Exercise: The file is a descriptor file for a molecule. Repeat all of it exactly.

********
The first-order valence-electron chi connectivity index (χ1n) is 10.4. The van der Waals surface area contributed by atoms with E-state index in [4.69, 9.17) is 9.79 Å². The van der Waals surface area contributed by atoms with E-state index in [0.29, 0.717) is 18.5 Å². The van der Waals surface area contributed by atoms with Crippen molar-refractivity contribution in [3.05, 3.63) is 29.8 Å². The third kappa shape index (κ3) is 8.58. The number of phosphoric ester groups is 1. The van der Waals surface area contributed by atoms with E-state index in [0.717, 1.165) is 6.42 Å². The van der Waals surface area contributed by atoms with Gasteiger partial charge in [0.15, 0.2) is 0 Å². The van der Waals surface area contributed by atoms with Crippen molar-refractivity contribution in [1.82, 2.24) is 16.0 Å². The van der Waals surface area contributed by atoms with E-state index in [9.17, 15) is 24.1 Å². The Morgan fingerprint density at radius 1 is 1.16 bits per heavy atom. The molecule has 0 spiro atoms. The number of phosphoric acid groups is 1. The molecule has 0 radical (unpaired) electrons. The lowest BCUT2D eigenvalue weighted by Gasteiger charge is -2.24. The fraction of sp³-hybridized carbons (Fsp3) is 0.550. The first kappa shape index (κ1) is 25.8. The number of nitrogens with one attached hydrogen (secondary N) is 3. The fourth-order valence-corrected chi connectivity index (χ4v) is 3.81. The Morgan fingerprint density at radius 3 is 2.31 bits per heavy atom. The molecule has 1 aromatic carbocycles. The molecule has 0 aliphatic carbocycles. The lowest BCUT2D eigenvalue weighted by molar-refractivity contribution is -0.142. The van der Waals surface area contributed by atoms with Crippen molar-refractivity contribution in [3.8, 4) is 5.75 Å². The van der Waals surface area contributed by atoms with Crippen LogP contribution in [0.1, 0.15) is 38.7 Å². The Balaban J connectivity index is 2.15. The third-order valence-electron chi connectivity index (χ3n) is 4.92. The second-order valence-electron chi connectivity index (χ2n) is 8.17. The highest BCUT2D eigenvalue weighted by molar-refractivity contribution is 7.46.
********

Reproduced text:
The first-order valence-electron chi connectivity index (χ1n) is 10.4. The van der Waals surface area contributed by atoms with E-state index in [4.69, 9.17) is 9.79 Å². The van der Waals surface area contributed by atoms with E-state index in [0.29, 0.717) is 18.5 Å². The van der Waals surface area contributed by atoms with Crippen molar-refractivity contribution in [3.05, 3.63) is 29.8 Å². The third kappa shape index (κ3) is 8.58. The number of phosphoric ester groups is 1. The van der Waals surface area contributed by atoms with E-state index in [0.717, 1.165) is 6.42 Å². The van der Waals surface area contributed by atoms with Gasteiger partial charge in [0.15, 0.2) is 0 Å². The van der Waals surface area contributed by atoms with Crippen molar-refractivity contribution in [1.82, 2.24) is 16.0 Å². The van der Waals surface area contributed by atoms with E-state index in [9.17, 15) is 24.1 Å². The Morgan fingerprint density at radius 1 is 1.16 bits per heavy atom. The molecule has 0 spiro atoms. The number of phosphoric acid groups is 1. The molecule has 0 radical (unpaired) electrons. The lowest BCUT2D eigenvalue weighted by Gasteiger charge is -2.24. The fraction of sp³-hybridized carbons (Fsp3) is 0.550. The first kappa shape index (κ1) is 25.8. The number of nitrogens with one attached hydrogen (secondary N) is 3. The fourth-order valence-corrected chi connectivity index (χ4v) is 3.81. The Morgan fingerprint density at radius 3 is 2.31 bits per heavy atom. The molecule has 1 aromatic carbocycles. The molecule has 0 aliphatic carbocycles. The lowest BCUT2D eigenvalue weighted by molar-refractivity contribution is -0.142. The van der Waals surface area contributed by atoms with Crippen molar-refractivity contribution in [3.8, 4) is 5.75 Å². The van der Waals surface area contributed by atoms with Crippen LogP contribution in [0.1, 0.15) is 38.7 Å². The Balaban J connectivity index is 2.15. The third-order valence-electron chi connectivity index (χ3n) is 4.92. The second-order valence-electron chi connectivity index (χ2n) is 8.17. The highest BCUT2D eigenvalue weighted by molar-refractivity contribution is 7.46.